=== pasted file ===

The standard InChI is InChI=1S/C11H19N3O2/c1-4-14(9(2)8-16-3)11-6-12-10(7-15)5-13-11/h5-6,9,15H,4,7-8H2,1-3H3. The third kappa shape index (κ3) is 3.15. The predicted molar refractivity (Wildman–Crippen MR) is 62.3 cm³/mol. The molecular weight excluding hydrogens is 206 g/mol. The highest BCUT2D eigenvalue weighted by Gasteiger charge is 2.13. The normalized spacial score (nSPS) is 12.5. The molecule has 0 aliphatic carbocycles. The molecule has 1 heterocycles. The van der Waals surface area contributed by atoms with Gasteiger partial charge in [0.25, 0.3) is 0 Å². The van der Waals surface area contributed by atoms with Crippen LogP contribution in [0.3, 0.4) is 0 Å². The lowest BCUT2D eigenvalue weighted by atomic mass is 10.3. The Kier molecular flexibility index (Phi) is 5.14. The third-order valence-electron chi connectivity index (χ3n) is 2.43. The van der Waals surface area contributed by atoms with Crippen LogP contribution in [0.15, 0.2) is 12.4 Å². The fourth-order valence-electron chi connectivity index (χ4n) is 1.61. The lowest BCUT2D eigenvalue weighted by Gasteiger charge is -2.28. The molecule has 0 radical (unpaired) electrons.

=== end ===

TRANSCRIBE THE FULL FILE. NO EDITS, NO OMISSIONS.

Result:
The standard InChI is InChI=1S/C11H19N3O2/c1-4-14(9(2)8-16-3)11-6-12-10(7-15)5-13-11/h5-6,9,15H,4,7-8H2,1-3H3. The third kappa shape index (κ3) is 3.15. The predicted molar refractivity (Wildman–Crippen MR) is 62.3 cm³/mol. The molecular weight excluding hydrogens is 206 g/mol. The highest BCUT2D eigenvalue weighted by Gasteiger charge is 2.13. The normalized spacial score (nSPS) is 12.5. The molecule has 0 aliphatic carbocycles. The molecule has 1 heterocycles. The van der Waals surface area contributed by atoms with Gasteiger partial charge in [0.25, 0.3) is 0 Å². The van der Waals surface area contributed by atoms with Crippen LogP contribution in [0.3, 0.4) is 0 Å². The lowest BCUT2D eigenvalue weighted by atomic mass is 10.3. The Kier molecular flexibility index (Phi) is 5.14. The third-order valence-electron chi connectivity index (χ3n) is 2.43. The van der Waals surface area contributed by atoms with Crippen LogP contribution in [0.15, 0.2) is 12.4 Å². The fourth-order valence-electron chi connectivity index (χ4n) is 1.61. The lowest BCUT2D eigenvalue weighted by Gasteiger charge is -2.28. The molecule has 0 radical (unpaired) electrons.